If you have to lie to get the sale – is it really worth it in the long run?  Seriously?

Be you. Be authentic. Shine your light – and give God the glory and you’ll be blessed. That’s the bottom line. That’s success, true success.

shine pam perry Be a light in darkness. Shine the truth.

What about you? Have you “fallen” for the sales hype? What do you think about when you see sleazy emails and infomercial-like sales pages with nothing to back them up? How do YOU avoid the temptation?

7 Responses to Christians in Business Must Set a Different Standard

  1. Thanks so much for sharing this article. So many people are using these tactics just to get a quick buck. I don’t understand how they can play on people emotions like this but they do. Honesty is always the best policy. Thanks for being an amazing mentor. I look forward to more.

    Hugs,

    Charlotte

  2. Shanick Moore says:

    What I love about this article is not only do you identify the problem, but you also give the questions to ask yourself to help people recognize what type of marketing they are doing. Many blogs will make you aware, but will not give you the tools to change. So I picked up on that immediately. Another statement I loved is that your relationship with Christ is not compromised in your business. You made it clear by saying, “As a Christian, I have a personal code of ethics based on biblical teaching.” BAM!!! When I read that, it brought a smile to my face and almost a loud AMEN here in the library where I’m sitting. I appreciate that piece of you that make what you share more than just information but life changing words of wisdom with integrity and character. There’s a difference. One last thing, what makes your marketing different is that the marketing does not outweigh the ministry. When you share your story you state that you began Ministry Marketing Solutions to market the message. Not market your ministry to make me money. Money was not the reason and that is what makes you a rare priceless commodity.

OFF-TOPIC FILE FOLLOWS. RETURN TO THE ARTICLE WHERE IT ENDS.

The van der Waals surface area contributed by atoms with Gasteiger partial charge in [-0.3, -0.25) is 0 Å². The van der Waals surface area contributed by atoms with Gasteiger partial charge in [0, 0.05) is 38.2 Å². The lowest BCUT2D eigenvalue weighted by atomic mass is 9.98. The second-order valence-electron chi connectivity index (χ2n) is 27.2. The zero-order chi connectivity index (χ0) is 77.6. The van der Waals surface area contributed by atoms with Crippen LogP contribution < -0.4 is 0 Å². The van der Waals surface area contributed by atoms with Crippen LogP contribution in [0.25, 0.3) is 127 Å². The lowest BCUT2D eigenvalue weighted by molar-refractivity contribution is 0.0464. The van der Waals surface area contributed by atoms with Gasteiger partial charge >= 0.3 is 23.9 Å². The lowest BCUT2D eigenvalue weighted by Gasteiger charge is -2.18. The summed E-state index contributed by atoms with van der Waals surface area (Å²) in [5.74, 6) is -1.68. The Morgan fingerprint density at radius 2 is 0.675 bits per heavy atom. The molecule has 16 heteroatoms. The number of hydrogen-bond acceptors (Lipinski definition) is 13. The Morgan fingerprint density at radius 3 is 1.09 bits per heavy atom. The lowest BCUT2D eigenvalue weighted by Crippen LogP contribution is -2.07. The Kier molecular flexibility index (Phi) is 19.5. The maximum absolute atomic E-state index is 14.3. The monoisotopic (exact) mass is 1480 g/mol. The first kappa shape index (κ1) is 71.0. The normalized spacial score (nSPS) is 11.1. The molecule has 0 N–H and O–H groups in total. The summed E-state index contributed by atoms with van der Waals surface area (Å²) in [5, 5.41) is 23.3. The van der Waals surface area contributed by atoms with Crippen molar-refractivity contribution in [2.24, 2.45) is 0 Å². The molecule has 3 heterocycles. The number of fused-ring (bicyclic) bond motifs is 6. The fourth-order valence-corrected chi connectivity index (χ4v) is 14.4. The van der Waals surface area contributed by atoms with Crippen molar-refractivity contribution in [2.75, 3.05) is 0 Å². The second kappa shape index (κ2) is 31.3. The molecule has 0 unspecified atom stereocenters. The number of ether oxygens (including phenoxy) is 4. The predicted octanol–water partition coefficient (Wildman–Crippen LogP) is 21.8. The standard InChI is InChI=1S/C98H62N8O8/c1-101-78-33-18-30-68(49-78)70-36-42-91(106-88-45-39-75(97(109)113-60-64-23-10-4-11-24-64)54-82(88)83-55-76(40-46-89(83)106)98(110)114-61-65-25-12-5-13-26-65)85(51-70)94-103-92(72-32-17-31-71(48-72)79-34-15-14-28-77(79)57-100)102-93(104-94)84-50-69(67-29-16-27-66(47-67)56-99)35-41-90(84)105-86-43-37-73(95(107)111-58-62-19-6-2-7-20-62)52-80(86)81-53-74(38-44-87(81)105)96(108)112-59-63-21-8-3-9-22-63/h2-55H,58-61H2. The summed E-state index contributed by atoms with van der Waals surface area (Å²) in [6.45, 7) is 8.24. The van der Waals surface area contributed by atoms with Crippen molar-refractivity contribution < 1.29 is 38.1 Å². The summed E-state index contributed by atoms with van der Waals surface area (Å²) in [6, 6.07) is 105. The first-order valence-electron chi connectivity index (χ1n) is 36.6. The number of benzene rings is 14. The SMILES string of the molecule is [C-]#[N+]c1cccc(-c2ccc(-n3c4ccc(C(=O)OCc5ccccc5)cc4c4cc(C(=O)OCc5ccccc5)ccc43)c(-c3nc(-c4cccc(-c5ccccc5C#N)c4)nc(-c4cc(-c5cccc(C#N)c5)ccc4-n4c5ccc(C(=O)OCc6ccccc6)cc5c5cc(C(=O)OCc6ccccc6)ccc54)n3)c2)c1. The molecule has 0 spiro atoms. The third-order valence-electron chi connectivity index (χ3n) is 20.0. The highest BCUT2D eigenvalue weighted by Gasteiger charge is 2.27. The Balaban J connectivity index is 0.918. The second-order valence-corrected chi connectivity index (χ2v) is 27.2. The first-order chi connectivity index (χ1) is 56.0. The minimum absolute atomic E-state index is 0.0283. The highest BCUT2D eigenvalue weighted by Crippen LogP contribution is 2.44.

I am truly blessed by your personal coaching and mentoring and I’m excited with expectation to show the world what happens when you follow the tools that you’ve given so many like myself.

    Always,

    Coach Shanick

  3. Pam Perry says:

    Thank you Shanick. There is not a sales pitch, marketing tactic or PR tip that can beat the VOICE of GOD. I remember when God spoke to me to step out in faith. And 12 years later, I still hear HIM and He is what guides me. I am blessed.

    I truly believe that as Christians, we are to be the light of world. It’s our time to shine and give God the glory.

    Thank you for your encouragement and the privilege to work with such a Mighty Woman of God! 3 John 2 to you!

  4. Tracey Moore says:

    Very good piece! Definite food for thought. Nothing will shut the anointing down on a ministry or business quicker than a lack of integrity. Thanks for your insight.
    Tracey L. Moore